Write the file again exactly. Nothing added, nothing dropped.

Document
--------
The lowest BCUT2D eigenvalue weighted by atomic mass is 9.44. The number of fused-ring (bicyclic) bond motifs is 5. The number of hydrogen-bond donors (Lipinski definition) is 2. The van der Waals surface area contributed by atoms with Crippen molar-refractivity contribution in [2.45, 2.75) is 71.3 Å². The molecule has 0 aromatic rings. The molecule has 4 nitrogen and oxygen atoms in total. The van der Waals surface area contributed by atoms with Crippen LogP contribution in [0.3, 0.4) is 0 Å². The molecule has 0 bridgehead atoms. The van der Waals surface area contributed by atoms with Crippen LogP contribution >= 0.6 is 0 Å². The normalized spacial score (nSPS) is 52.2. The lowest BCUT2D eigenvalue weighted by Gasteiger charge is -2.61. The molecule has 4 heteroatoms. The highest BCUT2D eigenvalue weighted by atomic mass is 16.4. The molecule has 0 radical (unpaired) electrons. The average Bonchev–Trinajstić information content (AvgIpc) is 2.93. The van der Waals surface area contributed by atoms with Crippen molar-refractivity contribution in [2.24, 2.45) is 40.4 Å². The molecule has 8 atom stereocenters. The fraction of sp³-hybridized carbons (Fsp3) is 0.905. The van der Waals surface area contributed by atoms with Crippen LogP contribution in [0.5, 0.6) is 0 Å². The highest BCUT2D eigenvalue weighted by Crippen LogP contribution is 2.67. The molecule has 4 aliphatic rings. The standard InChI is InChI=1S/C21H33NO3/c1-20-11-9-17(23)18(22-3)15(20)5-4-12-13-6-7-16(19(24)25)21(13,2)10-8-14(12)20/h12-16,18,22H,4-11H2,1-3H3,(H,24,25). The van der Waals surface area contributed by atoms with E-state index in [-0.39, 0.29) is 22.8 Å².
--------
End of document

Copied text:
The lowest BCUT2D eigenvalue weighted by atomic mass is 9.44. The number of fused-ring (bicyclic) bond motifs is 5. The number of hydrogen-bond donors (Lipinski definition) is 2. The van der Waals surface area contributed by atoms with Crippen molar-refractivity contribution in [2.45, 2.75) is 71.3 Å². The molecule has 0 aromatic rings. The molecule has 4 nitrogen and oxygen atoms in total. The van der Waals surface area contributed by atoms with Crippen LogP contribution in [0.3, 0.4) is 0 Å². The molecule has 0 bridgehead atoms. The van der Waals surface area contributed by atoms with Crippen LogP contribution >= 0.6 is 0 Å². The normalized spacial score (nSPS) is 52.2. The lowest BCUT2D eigenvalue weighted by Gasteiger charge is -2.61. The molecule has 4 heteroatoms. The highest BCUT2D eigenvalue weighted by atomic mass is 16.4. The molecule has 0 radical (unpaired) electrons. The average Bonchev–Trinajstić information content (AvgIpc) is 2.93. The van der Waals surface area contributed by atoms with Crippen molar-refractivity contribution in [2.24, 2.45) is 40.4 Å². The molecule has 8 atom stereocenters. The fraction of sp³-hybridized carbons (Fsp3) is 0.905. The van der Waals surface area contributed by atoms with Crippen LogP contribution in [0.5, 0.6) is 0 Å². The highest BCUT2D eigenvalue weighted by Crippen LogP contribution is 2.67. The molecule has 4 aliphatic rings. The standard InChI is InChI=1S/C21H33NO3/c1-20-11-9-17(23)18(22-3)15(20)5-4-12-13-6-7-16(19(24)25)21(13,2)10-8-14(12)20/h12-16,18,22H,4-11H2,1-3H3,(H,24,25). The van der Waals surface area contributed by atoms with E-state index in [-0.39, 0.29) is 22.8 Å².